Birth of John Elizabeth had a son, and all her friends and relatives were overjoyed for her. She seems to have recovered well from the birth itself, because eight days afterwards she was up and around, ready to attend the circumcision of her son.
59 On the eighth day they came to circumcise the child, and they were going to name him after his father Zechariah, 60 but his mother spoke up and said, “No! He is to be called John.”
61 They said to her, “There is no one among your relatives who has that name.”
62 Then they made signs to his father, to find out what he would like to name the child. 63 He asked for a writing tablet, and to everyone’s astonishment he wrote, “His name is John.” 64 Immediately his mouth was opened and his tongue set free, and he began to speak, praising God. 65 All the neighbors were filled with awe, and throughout the hill country of Judea people were talking about all these things. 66 Everyone who heard this wondered about it, asking, “What then is this child going to be?” For the Lord’s hand was with him.
A baby was usually named on the day of his circumcision, and a common practice at this time was to name a first son after his grandfather.
In this case however, Elizabeth’s extended family seemed to have decided that the baby would be called Zechariah, after his stricken father.
However, due to his inability to speak, his wife Elizabeth says the child s name is to be John, not Zechariah, after his father as would traditionally be the case. Note the remarkable coincidence (?) that Elizabeth also chooses the name John (Luke 1:60), a further sign that God is at work here.
Everyone disagreed with her, pointing out that there was no family precedent for the name ‘John’, but Elizabeth stood her ground.
Surprised, the people looked to the father, and Zechariah writes his response on a tablet: “His name is John.” This grammatical tense indicates something extremely important had happened in Zechariah s life. He doesn’t write, His name will be John, ” but he acknowledges than in a sense the child is already John. Zechariah is saying that he now finally understands what God is doing through what we may term a “divine synthesis.
In typical Lukan fashion, the responses of the people are (1) amazement ( v. 63) and fear ( v. 65). Both of these words occur more often in Luke than in the other gospels. They are not words of faith.
One could emphasize the difficulties of holding one’s convictions amid the pressure of family and friends to act or believe differently than what God has said. Note that the pressure or “temptation” from the people was not to do anything evil. They just wanted to name the child Zechariah after his father. However, that was contrary to God’s will in this particular case.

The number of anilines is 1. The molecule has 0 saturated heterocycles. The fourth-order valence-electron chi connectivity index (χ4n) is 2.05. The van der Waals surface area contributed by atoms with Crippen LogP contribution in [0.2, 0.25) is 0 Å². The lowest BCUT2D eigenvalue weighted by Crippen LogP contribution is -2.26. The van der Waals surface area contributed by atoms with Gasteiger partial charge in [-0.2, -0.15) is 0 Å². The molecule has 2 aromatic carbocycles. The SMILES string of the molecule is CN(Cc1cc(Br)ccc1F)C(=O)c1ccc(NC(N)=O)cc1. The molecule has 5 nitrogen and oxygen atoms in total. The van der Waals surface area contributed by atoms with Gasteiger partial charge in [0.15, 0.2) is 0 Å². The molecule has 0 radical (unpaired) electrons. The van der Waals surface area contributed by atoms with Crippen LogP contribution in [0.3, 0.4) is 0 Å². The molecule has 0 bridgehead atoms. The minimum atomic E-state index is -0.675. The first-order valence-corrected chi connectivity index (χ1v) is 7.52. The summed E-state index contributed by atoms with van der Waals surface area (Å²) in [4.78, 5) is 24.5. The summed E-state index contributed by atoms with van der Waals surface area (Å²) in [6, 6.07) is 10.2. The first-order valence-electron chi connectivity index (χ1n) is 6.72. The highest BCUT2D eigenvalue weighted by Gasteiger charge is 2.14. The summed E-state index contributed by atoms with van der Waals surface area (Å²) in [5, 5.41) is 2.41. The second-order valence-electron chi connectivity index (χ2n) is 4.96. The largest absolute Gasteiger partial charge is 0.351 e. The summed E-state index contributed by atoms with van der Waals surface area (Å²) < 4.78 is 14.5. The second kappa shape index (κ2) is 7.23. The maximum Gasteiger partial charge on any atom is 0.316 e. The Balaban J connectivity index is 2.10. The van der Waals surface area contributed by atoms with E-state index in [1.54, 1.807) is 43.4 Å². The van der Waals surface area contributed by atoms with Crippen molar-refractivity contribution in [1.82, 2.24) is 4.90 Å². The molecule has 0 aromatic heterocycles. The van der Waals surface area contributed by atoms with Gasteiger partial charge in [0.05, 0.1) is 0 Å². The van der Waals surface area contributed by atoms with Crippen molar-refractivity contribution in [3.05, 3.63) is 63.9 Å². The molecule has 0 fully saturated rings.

Luke Timothy Johnson in Sacra Pagina: The Gospel of Luke writes about our text: “The passage provides a hinge in the infancy narrative. It has the fulfillment of one prophecy and the declaration of another.”
Immediately Zechariah s speech is restored and he bursts forth in song, the Benedictus, becoming an eloquent witness to a new era of the way God chooses to work. In this song of Zechariah’s, we get a glimpse of this divine thesis, the coming together of a single child who both fulfilled his parent’s most cherished hopes and prepared the way for the coming of the long-awaited Messiah.
Yet God wants to reveal more of Himself by His choice of the name John, which means “God is gracious.” Yes, He certainly is a God who remembers and He is also an utterly faithful God who is wonderfully gracious, as the gift of His only Son to the world will eternally attest
John the Baptist’s birthday celebrated on June 24, is patron of tailors (because he made his own garments in the desert), of shepherds (because he spoke of the “Lamb of God”), and of masons.
Names – The purpose of naming in first century culture often was to encourage the name-bearer to remember something about God and what He has done
Zechariah – “whom Jehovah remembers
Elizabeth – “God is satisfaction”
John – “God is gracious”
The story provides several important Advent messages. First, Elizabeth (who was elderly and barren) will produce a child, just as a world which had become stale and ordinary and barren of meaning will produce something completely new. Zechariah, speechless through his disobedience, recovers all that he has lost by listening to the Lord. (He recovers his speech at his son’s circumcision, a rite which operated as a sign of the covenantal relationship between the people of Israel and the God who chose them.) Within the loving covenant God calls us into, life springs up in the desert, and all we’ve lost will be recovered.
The story serves as an extended metaphor for what’s going on in the Incarnation. God is breaking into this broken, handicapped, barren world. He is re-defining what is “natural”; in other words, re-making all of creation. This is not just an occasional miracle in a world that otherwise remains the same. With apologies to the advertising industry, “This changes everything.”
The birth of John, often referred to as the last of the Old Testament prophets, signals that God is redeeming and reclaiming all of creation. It teaches that we cannot rely on the old rules or our old expectations anymore. Thus, during this time of year when the days are shorter and the darkness seems to dominate time itself, we light an Advent candle. We know things are about to change.